Calling out and getting out of bed are two common child and toddler sleep issues. A nightly routine - and a bit of persistence on your part - can help cut down on these bedtime challenges.
Why children call out and get up
From around nine months, children can begin to develop separation anxiety, so they might want to keep you with them at bedtime. Calling out and getting up can be a way of keeping you around at bedtime.
Spending a little more time together with you before lights out might help children whose bedtime issues are caused by separation or other kinds of anxiety. Most children with sleep and settling issues are likely to benefit from the bedtime strategies described below.
If bedtime struggles suddenly appear following a significant change or loss in your child’s life, it might be a sign your child is experiencing some stress or anxiety. In this instance, you need to work on relieving the stress in your child’s life.
It might be helpful to speak to a professional if your child seems very afraid or anxious about night-time or separating from you.
Setting up a bedtime routine
A bedtime routine is the most important part of helping young children go to bed and settle. A basic routine involves:
- doing the same soothing things each night before bed
- avoiding loud or boisterous play before bedtime
- avoiding screen-based activity - watching TV, playing computer games or using tablets and other handheld devices.
Think about timing
When you start your bedtime routine is important.
If your child is taking a long time to fall asleep, you might be putting your child to bed too early. Try making bedtime later so that your child is sleepier going into bed. This way you increase your chance of success in helping your child settle for sleep.
Once your child is falling asleep regularly at a later time, you can bring it forward slowly. Move your child’s bedtime forward by 5-10 minutes each week until you get to the bedtime you want.
Do a quick check before lights out
Before turning out the light, check that your child has done all the things that might cause calling out later. Has your child had a drink? Been to the toilet? Brushed teeth?
Turn on a night-light if this makes your child feel more comfortable.
Remind your child of what you expect
Before you leave the bedroom, you can say that you want your child to stay quietly in bed – for example, “It’s time to rest quietly in bed”. Explain that you won’t be answering if your child calls out.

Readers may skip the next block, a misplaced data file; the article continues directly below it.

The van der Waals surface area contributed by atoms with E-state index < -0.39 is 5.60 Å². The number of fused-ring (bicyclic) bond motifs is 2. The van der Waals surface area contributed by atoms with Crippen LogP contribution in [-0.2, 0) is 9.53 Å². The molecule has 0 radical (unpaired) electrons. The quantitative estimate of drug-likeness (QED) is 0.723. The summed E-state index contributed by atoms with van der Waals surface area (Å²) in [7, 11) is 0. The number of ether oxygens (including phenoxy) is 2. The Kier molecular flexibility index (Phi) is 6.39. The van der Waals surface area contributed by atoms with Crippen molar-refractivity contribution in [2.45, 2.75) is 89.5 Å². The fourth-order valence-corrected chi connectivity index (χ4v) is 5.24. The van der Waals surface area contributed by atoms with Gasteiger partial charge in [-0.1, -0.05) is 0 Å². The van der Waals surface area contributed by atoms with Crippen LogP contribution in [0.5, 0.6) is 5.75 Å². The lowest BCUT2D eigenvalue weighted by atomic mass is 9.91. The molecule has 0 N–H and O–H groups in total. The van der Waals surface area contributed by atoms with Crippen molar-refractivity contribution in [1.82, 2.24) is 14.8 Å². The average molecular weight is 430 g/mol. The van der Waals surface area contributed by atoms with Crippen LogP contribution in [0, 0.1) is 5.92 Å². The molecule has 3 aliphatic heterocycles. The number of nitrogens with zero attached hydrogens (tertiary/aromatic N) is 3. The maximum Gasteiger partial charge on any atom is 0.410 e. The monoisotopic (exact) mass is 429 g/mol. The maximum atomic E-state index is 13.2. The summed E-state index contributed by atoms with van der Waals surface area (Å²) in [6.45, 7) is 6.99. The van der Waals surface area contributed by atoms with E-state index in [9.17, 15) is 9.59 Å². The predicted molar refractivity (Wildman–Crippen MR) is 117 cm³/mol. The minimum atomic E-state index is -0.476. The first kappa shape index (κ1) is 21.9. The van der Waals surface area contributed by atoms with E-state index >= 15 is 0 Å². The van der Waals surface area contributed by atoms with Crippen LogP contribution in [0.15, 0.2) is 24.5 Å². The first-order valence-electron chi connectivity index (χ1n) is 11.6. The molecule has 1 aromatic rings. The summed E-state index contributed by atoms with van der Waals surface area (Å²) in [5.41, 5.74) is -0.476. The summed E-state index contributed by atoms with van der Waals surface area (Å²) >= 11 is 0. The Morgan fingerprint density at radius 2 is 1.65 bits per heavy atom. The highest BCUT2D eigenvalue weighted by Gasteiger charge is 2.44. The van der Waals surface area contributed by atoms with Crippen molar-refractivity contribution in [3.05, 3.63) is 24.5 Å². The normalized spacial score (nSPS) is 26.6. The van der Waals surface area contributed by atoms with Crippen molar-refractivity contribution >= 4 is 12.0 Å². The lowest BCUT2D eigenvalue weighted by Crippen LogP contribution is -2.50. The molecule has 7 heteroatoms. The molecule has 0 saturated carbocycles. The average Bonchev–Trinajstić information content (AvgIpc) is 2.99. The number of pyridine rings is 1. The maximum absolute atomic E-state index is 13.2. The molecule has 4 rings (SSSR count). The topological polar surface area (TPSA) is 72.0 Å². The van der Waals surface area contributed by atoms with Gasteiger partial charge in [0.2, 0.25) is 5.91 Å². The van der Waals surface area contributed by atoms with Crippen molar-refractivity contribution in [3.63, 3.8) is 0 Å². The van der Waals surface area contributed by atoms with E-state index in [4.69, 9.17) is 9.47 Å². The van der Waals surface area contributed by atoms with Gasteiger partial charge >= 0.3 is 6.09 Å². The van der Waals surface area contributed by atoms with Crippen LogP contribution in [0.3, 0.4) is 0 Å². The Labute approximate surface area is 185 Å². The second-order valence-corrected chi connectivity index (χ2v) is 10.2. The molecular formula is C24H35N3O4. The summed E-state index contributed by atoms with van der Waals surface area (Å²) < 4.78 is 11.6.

Next you can say “Goodnight” or “I love you, sleep tight” (or whatever you usually say when your child goes to bed). And then walk out of the bedroom.
If your child calls out
Do not respond
This is hard, but it’s important to ignore all further requests for attention.
Your child might come up with all sorts of reasons you should come in. But if you want this technique to work, you’ll have to stay firm and not respond to requests for things they don’t need, like an extra drink of water, an extra bedtime story, an extra kiss, straightening blankets or tucking in.
Did you know?
If you respond because your child gets louder or more demanding, your child will learn that protesting long enough and loudly enough will get your attention. In future, your child will be more likely to keep protesting until you come.
Try a “Free Pass”
A strategy that might work with children over three years is the “Free Pass”:
- At bedtime, give your child a pass that’s good for one acceptable request, such as a drink of water or a kiss from mom or dad.
- Agree with your child that after the pass is used, your child must give it to you. You won’t respond to any more requests or calling out.
If your child gets out of bed
- Say once, “Dominique, do not come out again. Please stay in your bed”.
- Return your child immediately, gently and calmly to bed. Don’t talk, make eye contact or reprimand your child in any way. Do this as many times as it takes until your child stays in bed.
- It might take many returns before your child stays in bed. If you use this option, you’ll have to be very patient and persistent.
The next morning
Praise your child for being quiet
If your child goes to sleep without calling out, make a point of giving praise or rewards the next morning for staying quietly in bed. You might consider celebrating with a special breakfast surprise or a phone call to a special person.
If your child is three or older, you could try a reward chart to encourage the bedtime behaviour you want.
Don’t mention it if there was calling out
Try to start the next day in a positive way even if your child called out the night before.
Tip: If you’re concerned about your child’s sleep for any reason, you should discuss your concerns with your doctor or public health nurse.
© Raising Children Network Limited, reproduced with permission.
Resources & Links:
Health Link BC: Sleep: Helping Your Children - and Yourself - Sleep Well